According to the British Journal of Cancer, men who are more than 6 feet tall are at a greater risk of suffering from prostate cancer.If a recent study is to be believed, height may no longer be an asset, especially for women. This study suggests that after menopause, taller women are at an increased risk of getting cancer. So the physical stature of a woman seems to be directly proportional to the risk of developing cancer.
The Correlation between Height and CancerIn the study, published recently in an edition of the Cancer Epidemiology, Biomarkers and Prevention—a monthly medical journal of the American Association for Cancer Research—the researchers accessed data of around 20,928 postmenopausal women recruited to the Women's Health Initiative (WHI), a long-term research program implemented to study various issues in postmenopausal women. The women belonged to the age group of 50 to 79, suffering from various types of cancer.
These women were divided into five groups on the basis of their height. For instance, women with a height of 154 cm or less were in 1 group. The data was analyzed by thoroughly mapping the height and cancer incidence in each group.
After studying the data for over 12 years, researchers observed a higher cancer risk in taller women. After accounting for other contributory factors that influence cancer risk, such as age, weight, education, unhealthy habits (smoking and excess alcohol intake), and hormone therapy, researchers studied for possible links between the two factors.
It was observed that in the case of women, the risk of cancer jumped by 13% with every 10 cm increase in height. This association was found to be true for any type of cancer. When the study was narrowed down to particular types of cancer, the researchers found that taller women carried a 13% to 17% higher risk of cancers that affect the colon, endometrium, ovary, and the breast. Also, the risk increased by 23% to 29% when it came to cancers of the thyroid, rectum, kidneys, and blood.
The researchers also noted that in the study, the cancer incidence was influenced more by height than body mass index. In all, 19 types of cancers were taken into account during the research and each one was found to be strongly correlated with height. The study suggests that taller women tend to have a higher risk of getting cancer.
A study conducted in Britain that involved the participation of over 1 million women also revealed that height and cancer risk are related. In the study, women showed a 16% jump in the risk pattern for each 10 cm increase in height.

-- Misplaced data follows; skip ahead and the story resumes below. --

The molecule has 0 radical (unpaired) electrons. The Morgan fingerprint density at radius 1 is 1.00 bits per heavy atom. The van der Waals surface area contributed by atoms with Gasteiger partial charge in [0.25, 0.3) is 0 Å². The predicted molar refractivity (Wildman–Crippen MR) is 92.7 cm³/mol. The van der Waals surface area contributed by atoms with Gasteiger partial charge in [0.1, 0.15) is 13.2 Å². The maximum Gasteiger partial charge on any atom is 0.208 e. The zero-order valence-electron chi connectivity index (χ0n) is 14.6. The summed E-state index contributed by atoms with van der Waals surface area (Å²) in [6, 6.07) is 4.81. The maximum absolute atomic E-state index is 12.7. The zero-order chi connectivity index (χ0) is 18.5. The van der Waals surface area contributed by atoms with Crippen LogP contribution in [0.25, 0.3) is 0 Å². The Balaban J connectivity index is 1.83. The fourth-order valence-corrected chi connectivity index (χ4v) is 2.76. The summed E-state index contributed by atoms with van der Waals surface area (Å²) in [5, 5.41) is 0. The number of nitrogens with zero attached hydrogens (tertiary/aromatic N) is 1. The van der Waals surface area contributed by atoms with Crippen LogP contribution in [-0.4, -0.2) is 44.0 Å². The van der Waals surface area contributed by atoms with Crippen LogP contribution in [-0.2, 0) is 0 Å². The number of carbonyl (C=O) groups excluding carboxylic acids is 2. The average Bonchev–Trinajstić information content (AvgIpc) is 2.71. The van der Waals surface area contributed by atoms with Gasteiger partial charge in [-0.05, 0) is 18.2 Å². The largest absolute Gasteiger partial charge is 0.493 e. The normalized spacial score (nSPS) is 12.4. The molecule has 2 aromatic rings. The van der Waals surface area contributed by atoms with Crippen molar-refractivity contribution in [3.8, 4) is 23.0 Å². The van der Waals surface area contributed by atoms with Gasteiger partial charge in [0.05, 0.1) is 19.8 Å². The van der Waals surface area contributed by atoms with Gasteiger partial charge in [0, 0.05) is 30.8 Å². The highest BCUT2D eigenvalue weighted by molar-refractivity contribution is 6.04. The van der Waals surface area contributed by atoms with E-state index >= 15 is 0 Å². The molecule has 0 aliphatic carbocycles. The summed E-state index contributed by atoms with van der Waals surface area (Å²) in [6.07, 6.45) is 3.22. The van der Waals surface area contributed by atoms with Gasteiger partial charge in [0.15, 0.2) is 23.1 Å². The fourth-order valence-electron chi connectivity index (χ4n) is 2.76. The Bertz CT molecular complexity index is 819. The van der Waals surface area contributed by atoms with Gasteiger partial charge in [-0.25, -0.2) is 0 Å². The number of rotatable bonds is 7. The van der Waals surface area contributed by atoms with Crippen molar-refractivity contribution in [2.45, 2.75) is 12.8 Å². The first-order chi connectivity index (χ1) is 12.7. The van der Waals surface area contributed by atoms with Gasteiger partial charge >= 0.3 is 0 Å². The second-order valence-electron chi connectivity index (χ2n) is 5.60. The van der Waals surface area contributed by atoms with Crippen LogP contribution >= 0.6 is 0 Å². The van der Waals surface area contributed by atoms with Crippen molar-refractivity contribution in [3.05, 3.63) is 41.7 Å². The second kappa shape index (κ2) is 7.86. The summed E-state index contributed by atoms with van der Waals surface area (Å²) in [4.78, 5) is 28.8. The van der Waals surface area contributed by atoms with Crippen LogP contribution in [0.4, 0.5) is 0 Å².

A case controlled study has also shown height to be directly proportional to prostate cancer incidence in men. The study observed that taller men have somewhat greater chances of developing an aggressive form of prostate cancer.
How Does Height Influence the Development of Cancer?Researchers are yet to identify the factors that associate height with cancer. How height is correlated with a greater cancer susceptibility is not yet known. Researchers believe that growth hormones that play a key role in affecting height may also be altering cancer risk. Genetic components and childhood environmental exposures that influence height might also be playing their parts in this context. Another speculation is that at a cellular level, taller people have more cells, which puts them at a greater risk of unnatural cell division.
The study, however, does not mean that tall women are bound to suffer from cancer. It only points out a correlation between height and cancer risk, which does not indicate height to be a causative agent. However, height may be an indicator that correlates with this risk. It would be too early to consider height and fear cancer. Further studies are needed to check whether the association is consistent.
There is no doubt that smoking and an unhealthy diet are the primary factors that influence the development of cancer. So, instead of worrying about height, one should opt for healthy lifestyle changes to minimize the risk.
Disclaimer: The information provided in this article is solely for educating the reader. It is not intended to be a substitute for the advice of a medical expert.